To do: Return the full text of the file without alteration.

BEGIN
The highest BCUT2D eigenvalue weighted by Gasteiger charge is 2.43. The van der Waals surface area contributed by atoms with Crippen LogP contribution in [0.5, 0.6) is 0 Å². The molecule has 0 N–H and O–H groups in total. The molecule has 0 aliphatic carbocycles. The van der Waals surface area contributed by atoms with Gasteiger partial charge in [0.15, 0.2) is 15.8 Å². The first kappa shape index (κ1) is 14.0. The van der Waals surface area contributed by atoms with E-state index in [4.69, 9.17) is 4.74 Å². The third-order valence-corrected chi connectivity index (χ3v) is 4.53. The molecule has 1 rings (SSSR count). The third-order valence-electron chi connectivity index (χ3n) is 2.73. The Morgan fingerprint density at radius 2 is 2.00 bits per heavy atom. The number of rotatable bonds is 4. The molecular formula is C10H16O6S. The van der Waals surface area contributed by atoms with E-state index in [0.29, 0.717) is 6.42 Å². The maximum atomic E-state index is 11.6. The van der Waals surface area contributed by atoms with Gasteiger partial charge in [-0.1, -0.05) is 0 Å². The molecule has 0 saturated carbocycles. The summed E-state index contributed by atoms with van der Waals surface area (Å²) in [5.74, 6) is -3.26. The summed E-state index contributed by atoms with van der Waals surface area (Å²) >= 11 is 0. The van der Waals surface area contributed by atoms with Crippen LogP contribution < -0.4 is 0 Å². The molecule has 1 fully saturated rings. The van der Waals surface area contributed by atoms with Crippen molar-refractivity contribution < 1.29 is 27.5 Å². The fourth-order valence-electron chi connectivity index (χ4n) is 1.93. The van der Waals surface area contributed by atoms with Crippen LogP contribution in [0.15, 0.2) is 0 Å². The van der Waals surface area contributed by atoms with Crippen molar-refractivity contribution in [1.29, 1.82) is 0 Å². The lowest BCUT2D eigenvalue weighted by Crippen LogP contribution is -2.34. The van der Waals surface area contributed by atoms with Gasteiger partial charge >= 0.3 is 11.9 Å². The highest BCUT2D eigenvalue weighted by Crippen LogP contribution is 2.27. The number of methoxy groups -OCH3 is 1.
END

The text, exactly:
The highest BCUT2D eigenvalue weighted by Gasteiger charge is 2.43. The van der Waals surface area contributed by atoms with Crippen LogP contribution in [0.5, 0.6) is 0 Å². The molecule has 0 N–H and O–H groups in total. The molecule has 0 aliphatic carbocycles. The van der Waals surface area contributed by atoms with Gasteiger partial charge in [0.15, 0.2) is 15.8 Å². The first kappa shape index (κ1) is 14.0. The van der Waals surface area contributed by atoms with E-state index in [4.69, 9.17) is 4.74 Å². The third-order valence-corrected chi connectivity index (χ3v) is 4.53. The molecule has 1 rings (SSSR count). The third-order valence-electron chi connectivity index (χ3n) is 2.73. The Morgan fingerprint density at radius 2 is 2.00 bits per heavy atom. The number of rotatable bonds is 4. The molecular formula is C10H16O6S. The van der Waals surface area contributed by atoms with E-state index in [0.29, 0.717) is 6.42 Å². The maximum atomic E-state index is 11.6. The van der Waals surface area contributed by atoms with Gasteiger partial charge in [-0.1, -0.05) is 0 Å². The molecule has 0 saturated carbocycles. The summed E-state index contributed by atoms with van der Waals surface area (Å²) in [5.74, 6) is -3.26. The summed E-state index contributed by atoms with van der Waals surface area (Å²) >= 11 is 0. The van der Waals surface area contributed by atoms with Crippen LogP contribution < -0.4 is 0 Å². The molecule has 1 fully saturated rings. The van der Waals surface area contributed by atoms with Crippen molar-refractivity contribution < 1.29 is 27.5 Å². The fourth-order valence-electron chi connectivity index (χ4n) is 1.93. The van der Waals surface area contributed by atoms with Crippen LogP contribution in [0.15, 0.2) is 0 Å². The van der Waals surface area contributed by atoms with Crippen molar-refractivity contribution in [1.29, 1.82) is 0 Å². The lowest BCUT2D eigenvalue weighted by Crippen LogP contribution is -2.34. The van der Waals surface area contributed by atoms with Gasteiger partial charge >= 0.3 is 11.9 Å². The highest BCUT2D eigenvalue weighted by Crippen LogP contribution is 2.27. The number of methoxy groups -OCH3 is 1.